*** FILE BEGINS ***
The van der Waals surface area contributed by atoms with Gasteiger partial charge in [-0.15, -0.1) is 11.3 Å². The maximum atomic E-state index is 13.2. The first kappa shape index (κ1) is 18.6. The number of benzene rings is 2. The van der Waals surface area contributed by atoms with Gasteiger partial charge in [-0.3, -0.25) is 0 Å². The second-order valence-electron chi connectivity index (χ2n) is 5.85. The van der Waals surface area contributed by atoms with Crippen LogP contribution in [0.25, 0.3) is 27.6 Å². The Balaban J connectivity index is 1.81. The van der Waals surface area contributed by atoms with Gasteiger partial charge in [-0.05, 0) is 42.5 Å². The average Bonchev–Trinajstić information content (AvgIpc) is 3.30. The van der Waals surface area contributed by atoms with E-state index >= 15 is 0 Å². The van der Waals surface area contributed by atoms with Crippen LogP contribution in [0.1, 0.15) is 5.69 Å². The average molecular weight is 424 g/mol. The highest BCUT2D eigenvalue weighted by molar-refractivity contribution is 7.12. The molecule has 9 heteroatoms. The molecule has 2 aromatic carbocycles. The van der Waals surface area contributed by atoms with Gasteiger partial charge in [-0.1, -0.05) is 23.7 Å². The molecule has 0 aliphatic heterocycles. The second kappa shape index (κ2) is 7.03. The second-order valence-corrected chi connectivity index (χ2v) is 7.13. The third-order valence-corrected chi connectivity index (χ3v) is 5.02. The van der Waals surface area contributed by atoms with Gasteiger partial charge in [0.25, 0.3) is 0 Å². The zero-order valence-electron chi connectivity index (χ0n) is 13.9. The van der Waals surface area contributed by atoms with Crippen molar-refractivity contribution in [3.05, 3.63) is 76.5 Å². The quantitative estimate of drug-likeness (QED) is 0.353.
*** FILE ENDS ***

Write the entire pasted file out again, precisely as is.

The van der Waals surface area contributed by atoms with Gasteiger partial charge in [-0.15, -0.1) is 11.3 Å². The maximum atomic E-state index is 13.2. The first kappa shape index (κ1) is 18.6. The number of benzene rings is 2. The van der Waals surface area contributed by atoms with Gasteiger partial charge in [-0.3, -0.25) is 0 Å². The second-order valence-electron chi connectivity index (χ2n) is 5.85. The van der Waals surface area contributed by atoms with Crippen LogP contribution in [0.25, 0.3) is 27.6 Å². The Balaban J connectivity index is 1.81. The van der Waals surface area contributed by atoms with Gasteiger partial charge in [-0.05, 0) is 42.5 Å². The average Bonchev–Trinajstić information content (AvgIpc) is 3.30. The van der Waals surface area contributed by atoms with E-state index >= 15 is 0 Å². The van der Waals surface area contributed by atoms with Crippen LogP contribution in [0.1, 0.15) is 5.69 Å². The average molecular weight is 424 g/mol. The highest BCUT2D eigenvalue weighted by molar-refractivity contribution is 7.12. The molecule has 9 heteroatoms. The molecule has 2 aromatic carbocycles. The van der Waals surface area contributed by atoms with Gasteiger partial charge in [-0.1, -0.05) is 23.7 Å². The molecule has 0 aliphatic heterocycles. The second kappa shape index (κ2) is 7.03. The second-order valence-corrected chi connectivity index (χ2v) is 7.13. The third-order valence-corrected chi connectivity index (χ3v) is 5.02. The van der Waals surface area contributed by atoms with Gasteiger partial charge in [0.25, 0.3) is 0 Å². The zero-order valence-electron chi connectivity index (χ0n) is 13.9. The van der Waals surface area contributed by atoms with Crippen molar-refractivity contribution in [3.05, 3.63) is 76.5 Å². The quantitative estimate of drug-likeness (QED) is 0.353.